Health & Medical Respiratory Diseases

Post-Breast Cancer Radiotherapy BOOP

´╗┐Post-Breast Cancer Radiotherapy BOOP

Abstract and Introduction


Post-radiotherapy bronchiolitis obliterans organizing pneumonia may occur in as many as 2.3% of women receiving radiation therapy for breast cancer. Cough and fever are common symptoms, and a quarter of these women have no symptoms. Latency period is usually within 6 months after completion of therapy but may be as long as 1 year. Pulmonary function is normal or will show slight decreases in vital capacity and diffusing capacity. Chest computed tomography studies show ground-glass opacities with air bronchograms within and outside the radiation field, and there are often peripheral triangular-shaped infiltrates. Management consists of close monitoring of women who have no symptoms or minimal symptoms, and a short-course of corticosteroid therapy for women who have symptoms and extensive bronchiolitis obliterans organizing pneumonia. The prognosis is excellent; there have been no deaths reported.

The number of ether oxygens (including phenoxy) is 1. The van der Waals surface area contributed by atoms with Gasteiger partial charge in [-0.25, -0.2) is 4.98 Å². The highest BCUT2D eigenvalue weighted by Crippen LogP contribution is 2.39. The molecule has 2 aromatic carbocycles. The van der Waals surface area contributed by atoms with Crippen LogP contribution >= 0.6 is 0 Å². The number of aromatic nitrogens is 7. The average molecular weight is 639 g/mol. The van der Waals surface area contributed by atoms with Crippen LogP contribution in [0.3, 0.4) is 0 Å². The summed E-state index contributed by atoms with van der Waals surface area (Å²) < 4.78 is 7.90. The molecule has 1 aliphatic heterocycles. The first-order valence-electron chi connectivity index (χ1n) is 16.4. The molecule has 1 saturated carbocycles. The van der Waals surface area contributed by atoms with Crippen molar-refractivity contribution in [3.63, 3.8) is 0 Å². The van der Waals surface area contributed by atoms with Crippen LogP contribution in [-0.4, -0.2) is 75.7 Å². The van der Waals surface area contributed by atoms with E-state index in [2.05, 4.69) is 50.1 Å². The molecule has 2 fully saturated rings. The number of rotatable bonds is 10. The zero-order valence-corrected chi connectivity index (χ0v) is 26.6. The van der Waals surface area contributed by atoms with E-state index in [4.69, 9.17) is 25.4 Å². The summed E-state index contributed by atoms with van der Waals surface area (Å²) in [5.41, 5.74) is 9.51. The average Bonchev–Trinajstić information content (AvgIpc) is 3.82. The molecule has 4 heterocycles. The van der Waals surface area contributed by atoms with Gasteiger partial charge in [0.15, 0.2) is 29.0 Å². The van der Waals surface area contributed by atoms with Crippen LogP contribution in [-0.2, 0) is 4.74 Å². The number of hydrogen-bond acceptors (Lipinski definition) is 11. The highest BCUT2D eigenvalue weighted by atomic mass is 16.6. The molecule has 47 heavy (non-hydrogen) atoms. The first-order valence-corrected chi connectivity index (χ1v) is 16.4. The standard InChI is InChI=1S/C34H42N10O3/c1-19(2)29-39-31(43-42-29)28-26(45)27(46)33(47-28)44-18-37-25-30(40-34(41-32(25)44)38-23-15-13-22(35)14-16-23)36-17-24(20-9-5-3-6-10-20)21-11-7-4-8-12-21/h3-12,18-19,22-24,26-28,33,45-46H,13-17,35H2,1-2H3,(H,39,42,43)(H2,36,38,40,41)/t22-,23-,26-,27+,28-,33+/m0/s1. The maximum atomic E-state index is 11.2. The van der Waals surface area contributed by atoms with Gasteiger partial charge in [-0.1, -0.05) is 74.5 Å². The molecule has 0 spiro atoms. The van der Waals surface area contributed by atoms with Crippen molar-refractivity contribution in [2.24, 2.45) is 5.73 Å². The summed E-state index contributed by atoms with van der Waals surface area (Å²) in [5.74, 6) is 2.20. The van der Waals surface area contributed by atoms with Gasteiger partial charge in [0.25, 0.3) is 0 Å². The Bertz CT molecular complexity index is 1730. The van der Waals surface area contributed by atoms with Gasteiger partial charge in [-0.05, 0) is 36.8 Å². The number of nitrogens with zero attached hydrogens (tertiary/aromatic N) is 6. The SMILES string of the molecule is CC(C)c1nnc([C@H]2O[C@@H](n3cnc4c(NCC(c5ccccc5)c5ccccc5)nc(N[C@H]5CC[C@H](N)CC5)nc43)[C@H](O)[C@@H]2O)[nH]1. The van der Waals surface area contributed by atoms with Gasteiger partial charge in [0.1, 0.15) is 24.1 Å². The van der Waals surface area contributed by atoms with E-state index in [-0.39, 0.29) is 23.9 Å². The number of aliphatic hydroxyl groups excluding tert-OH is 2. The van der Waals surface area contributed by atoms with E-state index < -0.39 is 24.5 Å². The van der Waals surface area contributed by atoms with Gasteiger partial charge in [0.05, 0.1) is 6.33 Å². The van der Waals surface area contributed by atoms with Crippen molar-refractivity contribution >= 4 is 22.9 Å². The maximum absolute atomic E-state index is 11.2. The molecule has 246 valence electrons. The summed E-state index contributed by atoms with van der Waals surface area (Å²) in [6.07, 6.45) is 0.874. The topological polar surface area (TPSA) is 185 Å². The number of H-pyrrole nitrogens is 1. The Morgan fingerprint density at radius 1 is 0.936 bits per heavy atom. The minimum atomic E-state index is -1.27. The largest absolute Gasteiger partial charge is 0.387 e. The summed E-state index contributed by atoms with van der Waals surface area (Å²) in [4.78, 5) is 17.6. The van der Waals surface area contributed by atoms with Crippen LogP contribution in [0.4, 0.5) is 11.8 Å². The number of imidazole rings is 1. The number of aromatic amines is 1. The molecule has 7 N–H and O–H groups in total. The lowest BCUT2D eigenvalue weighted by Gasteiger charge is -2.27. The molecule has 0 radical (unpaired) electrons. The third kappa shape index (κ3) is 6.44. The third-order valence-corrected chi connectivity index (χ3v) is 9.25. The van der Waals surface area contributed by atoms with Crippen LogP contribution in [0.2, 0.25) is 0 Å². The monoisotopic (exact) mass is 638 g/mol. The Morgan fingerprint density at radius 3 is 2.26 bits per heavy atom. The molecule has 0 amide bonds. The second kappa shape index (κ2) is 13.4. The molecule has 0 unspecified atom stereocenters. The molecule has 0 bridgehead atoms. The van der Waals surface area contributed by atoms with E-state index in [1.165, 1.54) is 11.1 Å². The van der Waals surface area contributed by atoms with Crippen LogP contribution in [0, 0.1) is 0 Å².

Bronchiolitis obliterans organizing pneumonia (BOOP) is an inflammatory lung disease showing swirls of polypoid plugs of granulation tissue involving the distal bronchioles, bronchiolar ducts and alveoli, and without disruption of the lung architecture. This lesion may occur as an idiopathic process, associated with systemic disorders, or secondary to medications or chest radiation therapy. The term organizing pneumonia has been suggested for BOOP because the process is predominately alveolar; however, the term BOOP is used in this report because the lesions related to breast cancer radiation appear histologically to include the bronchial airways and are consistent with the histologic description of BOOP. The BOOP lesion has also been referred to as Epler's pneumonia. This report will describe the historic perspective, clinical findings, chest imaging features and treatment of post-breast cancer radiotherapy BOOP.

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